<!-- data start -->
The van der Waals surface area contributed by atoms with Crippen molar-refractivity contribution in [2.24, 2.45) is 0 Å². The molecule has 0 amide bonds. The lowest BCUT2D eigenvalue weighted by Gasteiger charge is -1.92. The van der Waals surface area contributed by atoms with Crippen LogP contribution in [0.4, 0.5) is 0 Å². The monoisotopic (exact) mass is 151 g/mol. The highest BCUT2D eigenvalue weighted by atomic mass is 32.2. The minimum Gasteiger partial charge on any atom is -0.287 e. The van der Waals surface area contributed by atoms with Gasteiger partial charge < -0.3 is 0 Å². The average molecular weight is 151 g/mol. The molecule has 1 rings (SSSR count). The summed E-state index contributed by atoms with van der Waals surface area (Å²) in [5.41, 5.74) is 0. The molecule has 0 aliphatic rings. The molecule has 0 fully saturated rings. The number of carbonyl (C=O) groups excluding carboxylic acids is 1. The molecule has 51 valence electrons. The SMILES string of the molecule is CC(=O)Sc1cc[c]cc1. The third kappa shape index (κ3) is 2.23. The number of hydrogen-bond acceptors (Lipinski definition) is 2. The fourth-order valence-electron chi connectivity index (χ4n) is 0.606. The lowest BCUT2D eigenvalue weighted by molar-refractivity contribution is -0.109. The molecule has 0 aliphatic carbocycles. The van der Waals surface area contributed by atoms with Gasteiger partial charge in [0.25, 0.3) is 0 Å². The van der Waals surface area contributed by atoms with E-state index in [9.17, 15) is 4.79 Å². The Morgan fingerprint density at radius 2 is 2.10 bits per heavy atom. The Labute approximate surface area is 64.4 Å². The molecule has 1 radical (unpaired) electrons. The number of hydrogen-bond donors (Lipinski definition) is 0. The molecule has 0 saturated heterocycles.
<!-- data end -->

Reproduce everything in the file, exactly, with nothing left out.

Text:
The van der Waals surface area contributed by atoms with Crippen molar-refractivity contribution in [2.24, 2.45) is 0 Å². The molecule has 0 amide bonds. The lowest BCUT2D eigenvalue weighted by Gasteiger charge is -1.92. The van der Waals surface area contributed by atoms with Crippen LogP contribution in [0.4, 0.5) is 0 Å². The monoisotopic (exact) mass is 151 g/mol. The highest BCUT2D eigenvalue weighted by atomic mass is 32.2. The minimum Gasteiger partial charge on any atom is -0.287 e. The van der Waals surface area contributed by atoms with Gasteiger partial charge < -0.3 is 0 Å². The average molecular weight is 151 g/mol. The molecule has 1 rings (SSSR count). The summed E-state index contributed by atoms with van der Waals surface area (Å²) in [5.41, 5.74) is 0. The molecule has 0 aliphatic rings. The molecule has 0 fully saturated rings. The number of carbonyl (C=O) groups excluding carboxylic acids is 1. The molecule has 51 valence electrons. The SMILES string of the molecule is CC(=O)Sc1cc[c]cc1. The third kappa shape index (κ3) is 2.23. The number of hydrogen-bond acceptors (Lipinski definition) is 2. The fourth-order valence-electron chi connectivity index (χ4n) is 0.606. The lowest BCUT2D eigenvalue weighted by molar-refractivity contribution is -0.109. The molecule has 0 aliphatic carbocycles. The van der Waals surface area contributed by atoms with Gasteiger partial charge in [0.25, 0.3) is 0 Å². The van der Waals surface area contributed by atoms with E-state index in [9.17, 15) is 4.79 Å². The Morgan fingerprint density at radius 2 is 2.10 bits per heavy atom. The Labute approximate surface area is 64.4 Å². The molecule has 1 radical (unpaired) electrons. The number of hydrogen-bond donors (Lipinski definition) is 0. The molecule has 0 saturated heterocycles.